Sunday, 28 September 2014

Beachy and Seaford Head Barred Warbler 28 September

I met John and Doreen Cooper and John King at Birling.  It was another pleasant day to wander around, with a moderate NE wind, but it soon became apparent that there were fewer birds in the bushes with most of the interest provided by a steady easterly passage of alba Wagtails.  A couple looked as if they might be White Wagtails but that is certainly not something I would like to claim on a flight view!  We covered the Birling area and Shooter's Bottom and I saw 350 Swallows, 30 House Martins (late on the scene again), 400 Meadow Pipits, 93 alba Wagtails, Whinchat, 2 Wheatear, Whitethroat, 4 Blackcaps, 14 Chiffchaffs, Raven, 2 Goldcrests and 170 Linnets.

A missed call from Bob Self along with news on the pager that the Barred Warbler had been seen again at Seaford Head (after a two day absence) seemed a reasonable alternative to further sites at Beachy and JK and I headed over, as much for a change of scenery as with any real expectation of seeing it.  We arrived at Hope Gap to find some observers wandering off and the Barred Warbler not having been seen for an hour and a half.  The area was very daunting but we had only been there 20 minutes when Bob saw it again further up the track.  It had disappeared again, something it was making a habit of much to Bob's consternation.  Knowing it was likely to still be in the immediate area a bit of playback was tried and it came in to investigate giving good views by the path.  Also on Seaford Head we saw 29 Little Egrets, a Brent Goose on the sea, 2 Buzzards, 35 Swallows, Yellow Wagtail in a sheep field, Reed Warbler, 3 Blackcaps and 5 Chiffchaffs.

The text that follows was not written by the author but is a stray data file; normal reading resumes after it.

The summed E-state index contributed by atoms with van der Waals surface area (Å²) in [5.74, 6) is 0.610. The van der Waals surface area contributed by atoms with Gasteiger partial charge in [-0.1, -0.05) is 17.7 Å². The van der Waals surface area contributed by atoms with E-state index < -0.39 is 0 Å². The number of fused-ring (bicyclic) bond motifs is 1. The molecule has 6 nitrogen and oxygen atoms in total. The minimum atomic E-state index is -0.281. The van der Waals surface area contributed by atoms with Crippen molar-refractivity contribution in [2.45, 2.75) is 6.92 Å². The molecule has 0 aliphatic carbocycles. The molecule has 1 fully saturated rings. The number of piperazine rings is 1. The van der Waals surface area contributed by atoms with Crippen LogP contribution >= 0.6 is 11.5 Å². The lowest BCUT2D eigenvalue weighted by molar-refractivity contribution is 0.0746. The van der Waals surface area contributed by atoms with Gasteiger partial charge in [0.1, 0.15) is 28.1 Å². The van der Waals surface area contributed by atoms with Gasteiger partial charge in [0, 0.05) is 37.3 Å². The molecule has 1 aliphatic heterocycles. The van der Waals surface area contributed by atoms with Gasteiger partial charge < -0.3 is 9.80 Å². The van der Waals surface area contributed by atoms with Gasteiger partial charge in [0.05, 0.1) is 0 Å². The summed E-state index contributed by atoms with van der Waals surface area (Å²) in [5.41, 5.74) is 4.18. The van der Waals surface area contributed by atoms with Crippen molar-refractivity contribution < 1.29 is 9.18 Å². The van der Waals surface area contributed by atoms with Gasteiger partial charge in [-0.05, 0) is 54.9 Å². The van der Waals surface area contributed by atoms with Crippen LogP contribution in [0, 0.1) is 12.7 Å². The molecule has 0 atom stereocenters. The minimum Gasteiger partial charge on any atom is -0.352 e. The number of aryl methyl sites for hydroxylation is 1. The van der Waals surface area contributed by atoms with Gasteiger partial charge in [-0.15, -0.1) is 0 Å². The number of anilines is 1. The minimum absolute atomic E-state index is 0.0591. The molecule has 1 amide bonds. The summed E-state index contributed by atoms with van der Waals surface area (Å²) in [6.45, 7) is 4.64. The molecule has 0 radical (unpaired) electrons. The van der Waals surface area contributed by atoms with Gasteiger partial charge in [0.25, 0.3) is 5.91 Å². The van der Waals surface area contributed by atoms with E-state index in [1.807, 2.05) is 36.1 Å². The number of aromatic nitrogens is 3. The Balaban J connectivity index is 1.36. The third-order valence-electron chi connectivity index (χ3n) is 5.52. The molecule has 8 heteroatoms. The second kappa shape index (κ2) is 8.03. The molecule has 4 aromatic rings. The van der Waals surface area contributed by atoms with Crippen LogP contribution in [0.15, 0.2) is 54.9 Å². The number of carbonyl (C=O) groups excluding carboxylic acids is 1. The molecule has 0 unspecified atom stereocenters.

Barred Warbler in Hope Gap showing pale covert edges.  A very nice find for Bob Self and my first in Sussex for nine years

indistinctly barred flanks just about discernible in this image as is the pale iris
darker edges to undertail coverts evident in this image 
in Spotted Flycatcher pose

paler edges to coverts and indistinct barring on the flanks just about visible
Barred Warblers in Britain are normally expected to be disoriented juveniles but the pale eye suggests otherwise for this individual

Brent Goose on the sea off Hope Gap, Winter is coming
Comma taking advantage of an Indian summer
Birling Gap and Belle Tout from above Seaford Head cottages
cliff-fall central yet there always seems to be someone (barely visible in this image) that stands close to the edge

A high tide walk around the Adur with Megan produced 8 Little Egrets, 3 Oystercatchers, 2 Greenshank and 45 Redshank on the saltings by the houseboats, 49 Turnstones roosting on boats by the Norfolk Bridge, 2 Kingfishers, 30 Swallows (flying east) and a Chiffchaff.  A nice end to an enjoyable day.

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